The second implication is that you must be willing to broaden your horizons. In other words, you need some perspective. And you do not get the breadth of better perspective unless and until you also are willing to broaden your horizons. Of course, the sun is not always shining. Of course the sky is not always blue. Of course you cannot always see stars. The clouds are not always moving gently with the wind. In fact, around our cities and towns, you cannot see many stars at all, because of all the artificial lights.
Sometimes. . .sometimes, the sky darkens, the wind picks up, and the rain begins to pour down in torrents. Sometimes the trees sway and your butterfly bush gets uprooted by wind and rain. You find small tree branches littering your driveway the next morning. So God’s creation is not always quiet and content.
Today, we stand with the psalmist, who praises God’s creation of the heavens. The rising and setting of the sun. The firmament that proclaims God’s handiwork. We also stand with a prophet.
The prophet Jeremiah does not see so much beauty in the sky or on the earth. Jeremiah has had a vision, and it is not a beautiful happily-ever-after kind of vision. Jeremiah’s vision is that Babylon—Israel’s enemy—will sweep in from the north to destroy God’s people. They will roar through to leave a smoking trail of devastation and ruin in the land. Jeremiah sees the earth as it was before the first day of Creation: “waste and void.” He sees the heavens the day before God created light. Jeremiah feels the shaking of earth and mountains, as if standing in the midst of a great earthquake. No birds fly through the air. Nothing grows in the fields.
Why will all of these catastrophes happen and creation be reversed? Jeremiah believes it is because his people have lost their perspective. They have become self-centered and self-serving. They no longer love God first and love their neighbor second. Instead, they have put “me, myself and I” at the heart of everything. So Jeremiah sees the earth and heavens as rebellious. Human beings, you refuse to acknowledge the Creator of heaven and earth? You think you are better than God and deserve more attention than God? In response, the sun disappears. The birds vanish. The fields lie void of crops. Green grass turns to brown desert wasteland. In short, all of God’s creation mourns in natural response to the people’s sin and rebellion.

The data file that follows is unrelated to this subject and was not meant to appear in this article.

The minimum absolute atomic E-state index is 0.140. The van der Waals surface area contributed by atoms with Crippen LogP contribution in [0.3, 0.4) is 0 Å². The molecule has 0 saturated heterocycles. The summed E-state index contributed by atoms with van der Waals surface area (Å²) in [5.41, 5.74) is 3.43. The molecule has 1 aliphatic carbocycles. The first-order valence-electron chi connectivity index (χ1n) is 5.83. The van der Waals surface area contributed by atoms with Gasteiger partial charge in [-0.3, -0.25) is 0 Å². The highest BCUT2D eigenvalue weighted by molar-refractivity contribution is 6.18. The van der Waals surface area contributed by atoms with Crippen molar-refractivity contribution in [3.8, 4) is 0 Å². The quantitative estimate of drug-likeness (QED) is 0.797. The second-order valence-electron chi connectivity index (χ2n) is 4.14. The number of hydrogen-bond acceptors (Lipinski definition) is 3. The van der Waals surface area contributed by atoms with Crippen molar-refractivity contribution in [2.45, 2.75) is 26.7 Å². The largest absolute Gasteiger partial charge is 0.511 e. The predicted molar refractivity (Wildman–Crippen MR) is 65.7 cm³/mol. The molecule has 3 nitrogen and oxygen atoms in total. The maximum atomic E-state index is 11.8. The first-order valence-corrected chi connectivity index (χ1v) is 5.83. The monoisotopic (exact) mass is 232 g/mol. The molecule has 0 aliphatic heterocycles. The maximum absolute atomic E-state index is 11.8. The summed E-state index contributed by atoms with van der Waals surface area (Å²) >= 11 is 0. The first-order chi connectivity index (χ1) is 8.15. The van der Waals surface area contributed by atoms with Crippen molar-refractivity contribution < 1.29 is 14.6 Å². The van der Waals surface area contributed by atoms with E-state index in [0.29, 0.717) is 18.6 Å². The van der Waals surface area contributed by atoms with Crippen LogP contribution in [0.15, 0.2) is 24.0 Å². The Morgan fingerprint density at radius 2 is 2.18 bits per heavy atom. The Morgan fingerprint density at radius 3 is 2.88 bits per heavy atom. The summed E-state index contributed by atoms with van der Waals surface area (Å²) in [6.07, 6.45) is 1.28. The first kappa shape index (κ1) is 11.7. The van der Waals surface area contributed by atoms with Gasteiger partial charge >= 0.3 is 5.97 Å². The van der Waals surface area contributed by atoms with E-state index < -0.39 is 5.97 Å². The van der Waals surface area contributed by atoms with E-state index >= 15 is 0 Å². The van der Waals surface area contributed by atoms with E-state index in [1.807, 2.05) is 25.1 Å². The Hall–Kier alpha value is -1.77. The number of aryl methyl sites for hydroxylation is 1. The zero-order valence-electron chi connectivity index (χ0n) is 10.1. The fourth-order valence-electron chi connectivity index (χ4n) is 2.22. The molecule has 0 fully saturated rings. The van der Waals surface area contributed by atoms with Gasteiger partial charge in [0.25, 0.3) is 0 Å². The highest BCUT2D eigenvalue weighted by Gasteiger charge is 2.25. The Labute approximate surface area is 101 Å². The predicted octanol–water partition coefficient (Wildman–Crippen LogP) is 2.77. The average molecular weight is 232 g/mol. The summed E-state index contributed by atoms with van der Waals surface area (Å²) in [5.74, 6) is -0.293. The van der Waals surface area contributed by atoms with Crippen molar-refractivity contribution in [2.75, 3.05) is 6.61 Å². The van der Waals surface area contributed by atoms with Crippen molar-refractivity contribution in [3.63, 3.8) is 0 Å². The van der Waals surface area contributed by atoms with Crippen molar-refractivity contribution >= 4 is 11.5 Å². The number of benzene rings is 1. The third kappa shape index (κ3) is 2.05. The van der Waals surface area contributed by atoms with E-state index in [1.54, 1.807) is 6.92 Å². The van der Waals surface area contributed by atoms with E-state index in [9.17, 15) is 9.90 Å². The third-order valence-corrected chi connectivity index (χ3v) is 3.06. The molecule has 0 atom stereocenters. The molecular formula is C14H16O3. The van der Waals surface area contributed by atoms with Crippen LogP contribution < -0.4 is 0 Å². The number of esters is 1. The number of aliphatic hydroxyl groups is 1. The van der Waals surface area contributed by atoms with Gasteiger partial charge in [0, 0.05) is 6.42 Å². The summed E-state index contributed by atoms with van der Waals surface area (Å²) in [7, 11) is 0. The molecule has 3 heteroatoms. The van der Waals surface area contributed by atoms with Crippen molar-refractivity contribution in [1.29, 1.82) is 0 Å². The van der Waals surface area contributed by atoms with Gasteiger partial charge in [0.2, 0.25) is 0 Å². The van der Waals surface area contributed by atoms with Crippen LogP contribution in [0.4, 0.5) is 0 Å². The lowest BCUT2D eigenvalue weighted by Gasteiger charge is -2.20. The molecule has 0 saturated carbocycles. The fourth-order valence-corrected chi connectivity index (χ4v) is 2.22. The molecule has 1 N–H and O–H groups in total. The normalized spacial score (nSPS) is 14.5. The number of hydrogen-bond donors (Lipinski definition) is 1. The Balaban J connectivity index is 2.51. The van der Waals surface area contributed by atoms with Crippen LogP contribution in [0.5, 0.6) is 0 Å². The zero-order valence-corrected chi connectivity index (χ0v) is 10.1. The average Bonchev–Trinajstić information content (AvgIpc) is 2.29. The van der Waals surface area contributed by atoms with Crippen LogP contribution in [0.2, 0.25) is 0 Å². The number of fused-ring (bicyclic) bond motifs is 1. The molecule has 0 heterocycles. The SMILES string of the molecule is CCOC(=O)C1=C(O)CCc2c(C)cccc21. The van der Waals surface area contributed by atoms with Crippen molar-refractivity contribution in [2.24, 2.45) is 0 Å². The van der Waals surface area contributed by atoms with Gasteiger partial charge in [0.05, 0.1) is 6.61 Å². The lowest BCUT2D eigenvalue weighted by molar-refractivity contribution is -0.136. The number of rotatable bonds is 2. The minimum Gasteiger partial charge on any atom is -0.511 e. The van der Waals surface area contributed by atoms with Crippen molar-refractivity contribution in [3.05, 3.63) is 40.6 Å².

The gospel refers to the sky’s reaction to human events as well. “When it was noon, darkness came over the whole land until three in the afternoon.” It seems as if all of creation hears the sound of Jesus’ dying cries. Creation grieves—the sky turns ominously dark, as if the sun has turned her face.
As I have thought about the various moods of the sky, the clouds, and other parts of creation, I have wondered about how we ignore the silent voices of creation. We may think that trees, grass, flowers, trees, clouds, sky, sun and moon are silent. But what if they have a language all their own? What if you and I are simply unwilling to hear them or to learn their language? I have even found myself wondering. Are recent catastrophic events like floods, droughts, and earthquakes signs of the very earth groaning under the effects that we human beings have caused? Hard to say.
However, at the very least, it seems that the canon of scripture tells us that all of God’s created order has the capacity to proclaim the glory of God. They may not speak as we do. Yet as the psalmist says, “their voice goes out through all the earth, and their words to the end of the world.”
When you walk outside today, look up. Then look at everything that is around you—the trees, the grass, the human beings whom God has created. Pay attention. Broaden your perspective. Ask this question: How can I glorify God with my language and with my life so that others can hear and see God’s love? Think of at least one way you can do that this week. If you have children, talk about what they might do this week at school to show God’s love to their classmates and teachers. Then the next night at dinner, ask them how they did that. Pray a prayer about it together. Give thanks to God who has created beautiful sky, fluffy clouds, a night sky carpeted with stars, and exquisitely made human beings. With such a creation, God is well pleased. Amen.
© The Rev. Dr. Sheila N. McJilton
 Adapted (for inclusive language) from Tankakh: The Holy Scriptures, (Philadelphia, Jerusalem: The Jewish Publication Society, 1985), 1126.
Note: Image #1 and #4 from http://www.unsplash.com.
Images #2 & 3 taken by McJilton.